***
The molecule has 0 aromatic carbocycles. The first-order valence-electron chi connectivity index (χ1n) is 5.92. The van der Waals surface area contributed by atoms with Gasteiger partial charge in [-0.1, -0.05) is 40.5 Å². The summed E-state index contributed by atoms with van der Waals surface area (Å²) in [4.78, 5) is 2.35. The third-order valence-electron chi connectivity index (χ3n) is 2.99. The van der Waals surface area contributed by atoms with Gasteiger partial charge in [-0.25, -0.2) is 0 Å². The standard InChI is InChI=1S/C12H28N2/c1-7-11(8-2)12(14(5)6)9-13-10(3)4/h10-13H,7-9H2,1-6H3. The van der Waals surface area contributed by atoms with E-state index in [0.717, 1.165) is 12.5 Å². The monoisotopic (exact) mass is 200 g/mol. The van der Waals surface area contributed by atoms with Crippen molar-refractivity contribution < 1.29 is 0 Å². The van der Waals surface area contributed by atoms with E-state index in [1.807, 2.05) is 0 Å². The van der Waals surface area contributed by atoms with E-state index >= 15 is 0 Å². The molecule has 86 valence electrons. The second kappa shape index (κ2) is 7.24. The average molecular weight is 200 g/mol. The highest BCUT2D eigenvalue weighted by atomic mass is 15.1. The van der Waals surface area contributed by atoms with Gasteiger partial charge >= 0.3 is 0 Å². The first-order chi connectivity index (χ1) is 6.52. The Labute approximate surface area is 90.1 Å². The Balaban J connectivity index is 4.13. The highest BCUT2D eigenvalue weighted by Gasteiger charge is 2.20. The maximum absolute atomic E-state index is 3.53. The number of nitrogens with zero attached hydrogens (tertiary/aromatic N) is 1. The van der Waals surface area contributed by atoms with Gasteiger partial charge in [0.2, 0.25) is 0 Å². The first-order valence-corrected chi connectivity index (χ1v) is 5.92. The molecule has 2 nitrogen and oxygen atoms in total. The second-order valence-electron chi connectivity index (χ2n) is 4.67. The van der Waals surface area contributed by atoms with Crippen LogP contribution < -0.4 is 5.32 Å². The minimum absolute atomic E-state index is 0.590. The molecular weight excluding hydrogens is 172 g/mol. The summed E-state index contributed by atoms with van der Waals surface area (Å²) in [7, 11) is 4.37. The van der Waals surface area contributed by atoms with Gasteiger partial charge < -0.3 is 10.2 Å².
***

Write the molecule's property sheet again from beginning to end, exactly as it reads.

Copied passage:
The molecule has 0 aromatic carbocycles. The first-order valence-electron chi connectivity index (χ1n) is 5.92. The van der Waals surface area contributed by atoms with Gasteiger partial charge in [-0.1, -0.05) is 40.5 Å². The summed E-state index contributed by atoms with van der Waals surface area (Å²) in [4.78, 5) is 2.35. The third-order valence-electron chi connectivity index (χ3n) is 2.99. The van der Waals surface area contributed by atoms with Gasteiger partial charge in [-0.25, -0.2) is 0 Å². The standard InChI is InChI=1S/C12H28N2/c1-7-11(8-2)12(14(5)6)9-13-10(3)4/h10-13H,7-9H2,1-6H3. The van der Waals surface area contributed by atoms with E-state index in [0.717, 1.165) is 12.5 Å². The monoisotopic (exact) mass is 200 g/mol. The van der Waals surface area contributed by atoms with Crippen molar-refractivity contribution < 1.29 is 0 Å². The van der Waals surface area contributed by atoms with E-state index in [1.807, 2.05) is 0 Å². The van der Waals surface area contributed by atoms with E-state index >= 15 is 0 Å². The molecule has 86 valence electrons. The second kappa shape index (κ2) is 7.24. The average molecular weight is 200 g/mol. The highest BCUT2D eigenvalue weighted by atomic mass is 15.1. The van der Waals surface area contributed by atoms with Gasteiger partial charge >= 0.3 is 0 Å². The first-order chi connectivity index (χ1) is 6.52. The Labute approximate surface area is 90.1 Å². The Balaban J connectivity index is 4.13. The highest BCUT2D eigenvalue weighted by Gasteiger charge is 2.20. The maximum absolute atomic E-state index is 3.53. The number of nitrogens with zero attached hydrogens (tertiary/aromatic N) is 1. The van der Waals surface area contributed by atoms with Gasteiger partial charge in [0.2, 0.25) is 0 Å². The first-order valence-corrected chi connectivity index (χ1v) is 5.92. The molecule has 2 nitrogen and oxygen atoms in total. The second-order valence-electron chi connectivity index (χ2n) is 4.67. The van der Waals surface area contributed by atoms with Crippen LogP contribution < -0.4 is 5.32 Å². The minimum absolute atomic E-state index is 0.590. The molecular weight excluding hydrogens is 172 g/mol. The summed E-state index contributed by atoms with van der Waals surface area (Å²) in [7, 11) is 4.37. The van der Waals surface area contributed by atoms with Gasteiger partial charge < -0.3 is 10.2 Å².